October 15, 2012
SAN DIEGO, Oct. 15 — From the OpenStack Summit, Opscode, the leader in cloud infrastructure automation, today announced Chef for OpenStack, delivering a centralized, defined collection of code and best practices for using Chef to create and automate OpenStack infrastructures, as well as deploying and managing application stacks on OpenStack infrastructure.
Chef for OpenStack combines a centralized repository of cookbooks with key features of Hosted Chef and Private Chef to deliver a comprehensive reference framework for improving business agility and operating efficiency with OpenStack. The new solution is supported by Opscode's enterprise services practice and a broad ecosystem of technology partners, including Rackspace, Dell, DreamHost, HP and Intel. Opscode also today announced integration via the Knife command-line for OpenStack Folsom, enabling users to rapidly create, bootstrap and manage OpenStack Folsom compute instances.
"OpenStack continues to gain traction as the primary open source platform for deploying private, hybrid and public clouds, with a number of large public cloud providers deploying OpenStack to power innovative service offerings," said Jay Wampold, VP of Marketing, Opscode. "Chef for OpenStack leverages our broad partner ecosystem, deep technical expertise and vibrant community to deliver a comprehensive tool kit for getting the most from OpenStack in the least amount of time."
Featuring contributions from OpenStack participants Rackspace, Dell, DreamHost, HP and a number of other contributors, Chef for OpenStack includes five cookbooks – collections of reusable code – enabling rapid deployment and automation of computing, object storage, image services, dashboardand identity services:
Versions of the Chef for OpenStack cookbooks will be published to the Intel CloudBuilders community, a cross-industry initiative aimed at making it easier to build, enhance, and operate cloud infrastructure. An open developer and operator community, including a mailing list and an IRC channel, supports Chef for OpenStack. To access, collaborate or learn more about Chef for OpenStack, visit www.opscode.com/openstack.
OpenStack Folsom, the sixth version of OpenStack, automates pools of compute, storage and networking resources to build private and public cloud infrastructures without vendor lock-in. Written by more than 330 contributors, the Folsom release features a continued focus on stability and extensibility, enabling users across the globe to leverage pools of on-demand, self-managed compute, storage and networking resources to build efficient, automated private and public cloud infrastructures.
Opscode is the leader in cloud infrastructure automation. Opscode helps companies of all sizes develop fully automated server infrastructures that scale easily and predictably; can be quickly rebuilt in any environment; and save developers and systems engineers time and money. Opscode's team is comprised of web infrastructure experts responsible for building and operating some of the world's largest websites and cloud computing platforms. More information can be found at www.opscode.com.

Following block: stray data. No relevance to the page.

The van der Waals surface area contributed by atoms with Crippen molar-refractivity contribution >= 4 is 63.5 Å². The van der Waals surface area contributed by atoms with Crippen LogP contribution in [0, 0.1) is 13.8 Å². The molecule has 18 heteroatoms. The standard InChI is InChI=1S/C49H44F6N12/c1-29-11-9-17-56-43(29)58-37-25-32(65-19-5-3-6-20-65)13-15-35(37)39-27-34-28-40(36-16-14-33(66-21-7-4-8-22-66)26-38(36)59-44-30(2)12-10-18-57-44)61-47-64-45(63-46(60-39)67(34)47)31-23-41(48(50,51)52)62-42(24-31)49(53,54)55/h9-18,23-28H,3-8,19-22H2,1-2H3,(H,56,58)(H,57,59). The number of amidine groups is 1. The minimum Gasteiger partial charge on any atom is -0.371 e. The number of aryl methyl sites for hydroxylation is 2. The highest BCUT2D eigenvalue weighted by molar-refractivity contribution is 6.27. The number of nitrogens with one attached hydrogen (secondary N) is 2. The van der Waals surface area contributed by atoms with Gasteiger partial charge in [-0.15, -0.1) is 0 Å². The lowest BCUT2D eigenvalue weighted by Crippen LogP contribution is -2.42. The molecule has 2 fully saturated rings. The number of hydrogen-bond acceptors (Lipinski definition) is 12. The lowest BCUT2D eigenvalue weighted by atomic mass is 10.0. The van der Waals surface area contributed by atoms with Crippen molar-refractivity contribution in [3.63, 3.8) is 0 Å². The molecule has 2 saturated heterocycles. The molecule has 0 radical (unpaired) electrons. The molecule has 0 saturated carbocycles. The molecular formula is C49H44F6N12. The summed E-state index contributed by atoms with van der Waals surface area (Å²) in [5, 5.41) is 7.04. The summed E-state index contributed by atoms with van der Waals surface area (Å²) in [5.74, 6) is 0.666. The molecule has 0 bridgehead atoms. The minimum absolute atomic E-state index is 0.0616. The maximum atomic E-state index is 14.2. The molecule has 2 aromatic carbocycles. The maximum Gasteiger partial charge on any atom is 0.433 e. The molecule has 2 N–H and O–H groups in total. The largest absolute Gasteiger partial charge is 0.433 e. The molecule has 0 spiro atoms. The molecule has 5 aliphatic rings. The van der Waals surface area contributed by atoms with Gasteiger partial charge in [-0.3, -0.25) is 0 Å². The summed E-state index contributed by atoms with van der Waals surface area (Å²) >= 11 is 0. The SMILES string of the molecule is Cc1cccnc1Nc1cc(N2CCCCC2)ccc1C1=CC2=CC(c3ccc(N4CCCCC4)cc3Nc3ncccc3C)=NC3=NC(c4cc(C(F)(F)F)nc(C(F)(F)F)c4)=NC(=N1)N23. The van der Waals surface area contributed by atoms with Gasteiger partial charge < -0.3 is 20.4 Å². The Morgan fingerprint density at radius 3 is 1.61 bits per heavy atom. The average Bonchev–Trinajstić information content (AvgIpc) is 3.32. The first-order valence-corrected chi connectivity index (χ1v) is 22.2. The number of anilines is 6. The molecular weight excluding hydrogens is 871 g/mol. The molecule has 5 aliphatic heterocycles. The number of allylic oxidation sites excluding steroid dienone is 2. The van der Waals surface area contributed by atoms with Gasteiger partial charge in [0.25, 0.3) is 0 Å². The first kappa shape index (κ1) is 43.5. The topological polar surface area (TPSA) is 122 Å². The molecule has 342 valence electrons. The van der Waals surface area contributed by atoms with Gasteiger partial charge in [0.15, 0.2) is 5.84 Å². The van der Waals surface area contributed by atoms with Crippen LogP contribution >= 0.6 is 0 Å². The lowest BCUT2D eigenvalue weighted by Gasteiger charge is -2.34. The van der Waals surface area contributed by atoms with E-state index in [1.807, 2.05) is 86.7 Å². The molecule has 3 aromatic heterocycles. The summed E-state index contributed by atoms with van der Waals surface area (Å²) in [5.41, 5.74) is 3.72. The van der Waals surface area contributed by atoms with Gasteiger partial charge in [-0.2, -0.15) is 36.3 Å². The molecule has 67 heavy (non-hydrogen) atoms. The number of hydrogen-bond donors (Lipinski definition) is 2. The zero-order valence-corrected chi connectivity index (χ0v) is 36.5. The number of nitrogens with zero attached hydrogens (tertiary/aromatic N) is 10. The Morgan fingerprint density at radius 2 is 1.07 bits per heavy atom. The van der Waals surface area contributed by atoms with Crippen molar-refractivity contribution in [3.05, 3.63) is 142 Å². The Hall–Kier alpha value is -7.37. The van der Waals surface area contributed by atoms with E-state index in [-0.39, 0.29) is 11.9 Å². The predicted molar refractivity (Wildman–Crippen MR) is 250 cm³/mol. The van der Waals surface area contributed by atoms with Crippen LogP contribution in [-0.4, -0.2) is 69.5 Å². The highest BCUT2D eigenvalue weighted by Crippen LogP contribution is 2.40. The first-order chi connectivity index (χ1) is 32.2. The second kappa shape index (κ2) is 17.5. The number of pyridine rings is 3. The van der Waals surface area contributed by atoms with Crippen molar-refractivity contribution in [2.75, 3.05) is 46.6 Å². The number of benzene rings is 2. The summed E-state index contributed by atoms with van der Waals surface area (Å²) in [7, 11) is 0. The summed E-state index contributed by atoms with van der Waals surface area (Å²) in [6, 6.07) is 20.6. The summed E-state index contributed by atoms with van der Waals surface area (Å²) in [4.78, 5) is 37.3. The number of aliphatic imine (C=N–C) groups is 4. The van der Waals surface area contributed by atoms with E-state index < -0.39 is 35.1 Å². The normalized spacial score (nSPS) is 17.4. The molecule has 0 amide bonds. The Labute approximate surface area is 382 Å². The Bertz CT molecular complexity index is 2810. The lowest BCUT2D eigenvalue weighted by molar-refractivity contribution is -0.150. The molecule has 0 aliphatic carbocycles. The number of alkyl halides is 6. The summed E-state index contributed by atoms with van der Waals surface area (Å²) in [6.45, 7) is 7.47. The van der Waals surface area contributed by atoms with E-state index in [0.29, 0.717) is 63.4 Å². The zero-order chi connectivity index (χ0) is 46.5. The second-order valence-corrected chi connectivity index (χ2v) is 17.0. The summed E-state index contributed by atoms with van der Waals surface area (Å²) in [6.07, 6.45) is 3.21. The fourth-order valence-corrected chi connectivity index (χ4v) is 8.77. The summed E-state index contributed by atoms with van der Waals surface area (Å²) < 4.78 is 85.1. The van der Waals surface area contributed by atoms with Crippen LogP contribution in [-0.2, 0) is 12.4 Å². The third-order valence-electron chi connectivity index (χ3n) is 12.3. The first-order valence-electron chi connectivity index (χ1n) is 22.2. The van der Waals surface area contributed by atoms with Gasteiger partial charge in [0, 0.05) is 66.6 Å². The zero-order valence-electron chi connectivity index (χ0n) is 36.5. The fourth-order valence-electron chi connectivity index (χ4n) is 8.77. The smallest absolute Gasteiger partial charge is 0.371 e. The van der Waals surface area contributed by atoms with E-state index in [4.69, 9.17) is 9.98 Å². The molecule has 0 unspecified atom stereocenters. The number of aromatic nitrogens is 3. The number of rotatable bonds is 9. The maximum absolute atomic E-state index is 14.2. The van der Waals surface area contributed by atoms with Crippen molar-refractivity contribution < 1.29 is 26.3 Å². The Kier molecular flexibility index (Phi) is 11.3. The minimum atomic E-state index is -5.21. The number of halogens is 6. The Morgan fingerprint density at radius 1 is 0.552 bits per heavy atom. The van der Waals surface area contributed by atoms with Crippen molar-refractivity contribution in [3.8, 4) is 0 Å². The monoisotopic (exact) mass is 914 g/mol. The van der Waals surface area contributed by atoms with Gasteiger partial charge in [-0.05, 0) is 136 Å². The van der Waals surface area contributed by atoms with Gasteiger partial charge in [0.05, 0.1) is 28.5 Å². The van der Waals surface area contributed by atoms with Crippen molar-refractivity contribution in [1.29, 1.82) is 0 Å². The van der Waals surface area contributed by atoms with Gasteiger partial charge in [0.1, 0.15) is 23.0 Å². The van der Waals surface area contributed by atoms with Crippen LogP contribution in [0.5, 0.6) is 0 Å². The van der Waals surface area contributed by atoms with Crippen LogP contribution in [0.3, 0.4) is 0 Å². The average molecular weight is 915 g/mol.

Large-scale, worldwide scientific initiatives rely on some cloud-based system to both coordinate efforts and manage computational efforts at peak times that cannot be contained within the combined in-house HPC resources. Last week at Google I/O, Brookhaven National Lab’s Sergey Panitkin discussed the role of the Google Compute Engine in providing computational support to ATLAS, a detector of high-energy particles at the Large Hadron Collider (LHC).
Frank Ding, engineering analysis & technical computing manager at Simpson Strong-Tie, discussed the advantages of utilizing the cloud for occasional scientific computing, identified the obstacles to doing so, and proposed workarounds to some of those obstacles.
The private industry least likely to adopt public cloud services for data storage are financial institutions. Holding the most sensitive and heavily-regulated of data types, personal financial information, banks and similar institutions are mostly moving towards private cloud services – and doing so at great cost.
May 16, 2013 |
When it comes to cloud, long distances mean unacceptably high latencies. Researchers from the University of Bonn in Germany examined those latency issues of doing CFD modeling in the cloud by utilizing a common CFD and its utilization in HPC instance types including both CPU and GPU cores of Amazon EC2.
May 10, 2013 |
Australian visual effects company, Animal Logic, is considering a move to the public cloud.
May 10, 2013 |
Program provides cash awards up to $10,000 for the best open-source end-user applications deployed on 100G network.
05/10/2013 | Cleversafe, Cray, DDN, NetApp, & Panasas | From Wall Street to Hollywood, drug discovery to homeland security, companies and organizations of all sizes and stripes are coming face to face with the challenges – and opportunities – afforded by Big Data. Before anyone can utilize these extraordinary data repositories, however, they must first harness and manage their data stores, and do so utilizing technologies that underscore affordability, security, and scalability.
04/02/2012 | AMD | Developers today are just beginning to explore the potential of heterogeneous computing, but the potential for this new paradigm is huge. This brief article reviews how the technology might impact a range of application development areas, including client experiences and cloud-based data management. As platforms like OpenCL continue to evolve, the benefits of heterogeneous computing will become even more accessible. Use this quick article to jump-start your own thinking on heterogeneous computing.